This book (which is a great book BTW) was written in 2007, which at the time that I'm writing this article is 11 years ago. And that 11 years is the point. The internet and more specifically eCommerce has changed drastically since then. In 2007, setting up a website that could collect payments was much harder than it is today. In 2007, reselling products (alternatively known as dropshipping) was much harder than it is today. Today, you can create a fully functioning store with a product catalog of 1,000s of items that looks professional in less than a day.
So, if your business model is going to be to sell thousands of widgets from Alibaba in your generic Shopify store, you will not succeed. Hopefully reading this full article will explain why I believe that.
Again, the store that runs itself concept from 2007 has faded. Today's successful store owners are constantly:
Your business is going to need constant care and feeding.
For a new, small online business, the old adage that 'people buy from people' is very true. One of the ways that your store will differentiate itself from Amazon, Walmart, and the Chinese manufacturers is that it is not a global corporation. Instead, it is run by real people with real names. You MUST leverage this advantage over the bigger players. Your About Us page should detail the PEOPLE at the company, not the product or mission. You will need to be confident, willing to talk about yourself and post your photo.
Many people say they are too shy or too humble to do this. My response is that they are then too shy or too humble to succeed. Remember 'fortune favors the bold.'
The best way to get more comfortable in front of a camera or by talking about yourself is to just do it. If you look at videos of a stand-up comedian over their career, you'll see their comfort on stage grow over time. Same is true for bands in their music videos. Or any other field. Most people aren't naturals in this role. But most people can learn to appear natural in this role.
Again, 'people buy from people'. Your customers will want to connect with you at a personal or emotional level. If you don't respect your customers, it will come through. Your customer service will be poor, you won't understand your customer's buying process, or some other aspect of your relationship with your customers will falter.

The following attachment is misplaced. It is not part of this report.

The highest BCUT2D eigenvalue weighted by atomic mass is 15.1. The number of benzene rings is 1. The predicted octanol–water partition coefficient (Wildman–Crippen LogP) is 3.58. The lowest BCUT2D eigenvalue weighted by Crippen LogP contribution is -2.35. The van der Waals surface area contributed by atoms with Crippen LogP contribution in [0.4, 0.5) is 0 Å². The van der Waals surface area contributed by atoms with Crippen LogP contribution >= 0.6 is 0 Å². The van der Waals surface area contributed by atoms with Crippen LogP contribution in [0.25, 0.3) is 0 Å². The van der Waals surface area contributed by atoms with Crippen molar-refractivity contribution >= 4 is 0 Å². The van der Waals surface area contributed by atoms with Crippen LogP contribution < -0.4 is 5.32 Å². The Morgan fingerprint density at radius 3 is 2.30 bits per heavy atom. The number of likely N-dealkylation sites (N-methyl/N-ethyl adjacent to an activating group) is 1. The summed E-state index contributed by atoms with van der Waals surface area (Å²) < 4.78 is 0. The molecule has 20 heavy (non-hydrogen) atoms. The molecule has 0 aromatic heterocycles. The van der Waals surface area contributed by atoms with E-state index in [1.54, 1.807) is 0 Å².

This lack of respect can come from a couple of different angles. In the first, you just don't agree with your customers. Say you hate the color red but open a store where everything is red. (Purposely using a stupid example to avoid the very polarizing example of republican/democrat.)
Another way I've seen this play out is if the store owner that believes they are the prototypical customer for their product and build it just to satisfy themselves. They don't listen to their customers needs and the business falls short.
It's a numbers game. If I could only have one metric for a new store, that metric would be Conversion Rate. All effort should be focused on improving the conversion rate. And if you're not looking at the numbers, then you don't really know what is working and what is not.
For my clients, I create weekly scorecards in Google Analytics (GA) and have them mailed to the team every Monday morning. I also create reports from GA data that show the important metrics in a daily timeline and add that report directly into their Shopify store. The reason for this is that one way to help a team become data-driven is to push the data on regular basis and make it as easy as possible to access the data.
Signs you are not data-driven include:
There are many ways that consumers make purchase decisions. Some look at the price. Some want to see reviews. Some want scientific research. Some want to see the product in action. Some want to know who they are buying from. There's not just one way to sell your product. You will need to give different customers different information to lead them down the conversion funnel.